Purdue University Graduate School
Newsome_Thesis_Spring_2023.pdf (2.78 MB)

Examining the interaction between droplet density, leaf wettability and leaf surface properties on fungicide efficacy.

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posted on 2023-04-28, 00:29 authored by Eastyn Lyn NewsomeEastyn Lyn Newsome

The management of gray mold, caused by the fungus Botrytis cinerea, on ornamental plants relies heavily on fungicide applications. To improve fungicide efficacy, the manipulation of nozzle type, spray volume, and pressure influence droplet size (µm) and density (droplets/cm2) on the leaf’s surface. However, leaf wettability dictates how well the application droplets adhere and spread across the surface. When leaf surfaces are waxy (hydrophobic) or hairy (tomentose), droplets fail to adhere, impacting fungicide sorption.

The goal of this research was to evaluate how the interaction of droplet density and leaf wettability impact the efficacy of chemical and biological fungicides against Botrytis cinerea. Leaf surfaces vary between species, within species, leaf age, and leaf sides (abaxial or adaxial). Hydrophobic leaf surfaces influence fungicide efficacy by reducing fungicide droplet spread compared to the wettable and hydrophilic leaf surfaces. The presence of trichomes on the leaf surface can inhibit droplets from reaching the surface.

To quantify droplet density, a fine and coarse spray of fungicide treatments was applied with a yellow fluorescent dye. After application, Begonia x hybrida ‘Dragon wing’ leaves were placed on black, blackout curtains below a blacklight. Images were analyzed by ImageJ, using an image processing method. The number of lesions, disease incidence, were counted to observe fungicide efficacy. Results show there was no interaction between the actual droplet density within treatments applied with fine and coarse sprays. However, the interaction between spray type (fine and coarse) and treatments can have a significant effect on disease incidence. Disease incidence was significantly different between the systemic and contact fungicides for fine and coarse sprays. However, the systemic fungicide treatment had the highest disease incidence compared to the contact fungicide.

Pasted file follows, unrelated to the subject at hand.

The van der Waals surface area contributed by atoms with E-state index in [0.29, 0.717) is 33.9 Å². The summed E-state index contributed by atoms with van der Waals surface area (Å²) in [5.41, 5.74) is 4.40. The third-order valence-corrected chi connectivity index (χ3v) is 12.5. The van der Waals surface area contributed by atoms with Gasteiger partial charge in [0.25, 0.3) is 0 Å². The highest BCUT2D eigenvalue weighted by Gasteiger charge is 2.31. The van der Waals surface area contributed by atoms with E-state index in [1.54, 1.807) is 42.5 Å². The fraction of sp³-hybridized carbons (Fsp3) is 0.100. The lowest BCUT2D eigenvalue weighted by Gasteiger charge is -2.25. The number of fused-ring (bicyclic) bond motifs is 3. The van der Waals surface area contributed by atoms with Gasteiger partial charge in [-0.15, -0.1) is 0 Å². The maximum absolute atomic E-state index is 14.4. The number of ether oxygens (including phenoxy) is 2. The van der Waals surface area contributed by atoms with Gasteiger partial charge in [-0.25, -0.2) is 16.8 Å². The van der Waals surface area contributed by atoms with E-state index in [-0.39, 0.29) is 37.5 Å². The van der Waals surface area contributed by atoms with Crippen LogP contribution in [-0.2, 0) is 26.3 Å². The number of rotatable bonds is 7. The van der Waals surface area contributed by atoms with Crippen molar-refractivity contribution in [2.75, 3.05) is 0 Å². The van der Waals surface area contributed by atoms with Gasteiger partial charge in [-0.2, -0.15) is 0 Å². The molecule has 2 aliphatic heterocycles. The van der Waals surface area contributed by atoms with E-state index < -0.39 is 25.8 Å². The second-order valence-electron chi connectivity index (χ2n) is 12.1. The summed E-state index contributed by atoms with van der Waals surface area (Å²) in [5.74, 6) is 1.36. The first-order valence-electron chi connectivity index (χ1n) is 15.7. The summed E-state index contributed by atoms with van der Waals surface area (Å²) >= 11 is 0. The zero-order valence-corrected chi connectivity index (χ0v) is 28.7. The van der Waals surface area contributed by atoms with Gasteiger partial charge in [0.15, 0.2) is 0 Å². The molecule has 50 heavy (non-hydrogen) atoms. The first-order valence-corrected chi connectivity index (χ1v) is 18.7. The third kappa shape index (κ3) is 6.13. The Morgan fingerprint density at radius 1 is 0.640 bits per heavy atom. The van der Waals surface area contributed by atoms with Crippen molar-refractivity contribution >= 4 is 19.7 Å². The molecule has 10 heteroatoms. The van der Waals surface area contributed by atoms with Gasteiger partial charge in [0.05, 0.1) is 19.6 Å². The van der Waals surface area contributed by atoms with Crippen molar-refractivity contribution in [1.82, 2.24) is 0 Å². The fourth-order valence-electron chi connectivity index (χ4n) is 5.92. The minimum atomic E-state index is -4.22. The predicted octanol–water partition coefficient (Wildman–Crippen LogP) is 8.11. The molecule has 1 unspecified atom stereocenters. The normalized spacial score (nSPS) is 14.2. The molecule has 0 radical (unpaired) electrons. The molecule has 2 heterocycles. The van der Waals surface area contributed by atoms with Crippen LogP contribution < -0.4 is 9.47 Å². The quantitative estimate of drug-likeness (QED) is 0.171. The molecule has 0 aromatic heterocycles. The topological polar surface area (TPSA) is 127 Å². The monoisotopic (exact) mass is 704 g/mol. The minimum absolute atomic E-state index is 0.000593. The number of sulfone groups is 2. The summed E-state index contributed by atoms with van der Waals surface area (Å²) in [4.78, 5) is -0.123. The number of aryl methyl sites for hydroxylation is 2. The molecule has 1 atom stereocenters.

To assess leaf wettability impact on fungicide efficacy, five Begonia species (B. scharffii, B. erythrophylla, B. x hybrida ‘Dragon Wing’, B. epipsila, and B. goldingiana) were used based on their observed leaf surface type. A contact angle goniometer was used to take pictures of a droplet on Begonia leaf surfaces. The quantification of the leaf surface took place by using the ImageJ program ‘Drop-Snake’ within the plugin ‘Drop Analysis’. The number of lesions, an indicator of disease incidence, were counted to observe fungicide efficacy. Results showed the contact angles were different between the Begonia species. There was a significant interaction between the Begonia species and treatments, where Begonia ‘hairy’ and ‘waxy’ leaf surfaces can influence fungicide efficacy. However, there was no significance for the interaction between Begonia species’ contact angles and treatments.

These studies advance our understanding of how droplet density and leaf surfaces influence fungicide efficacy, thus improving our ability to manage Botrytis for diverse ornamental plants. 


Degree Type

  • Master of Science


  • Botany and Plant Pathology

Campus location

  • West Lafayette

Advisor/Supervisor/Committee Chair

Janna Beckerman

Additional Committee Member 2

Christian Krupke

Additional Committee Member 3

Jin-Rong Xu

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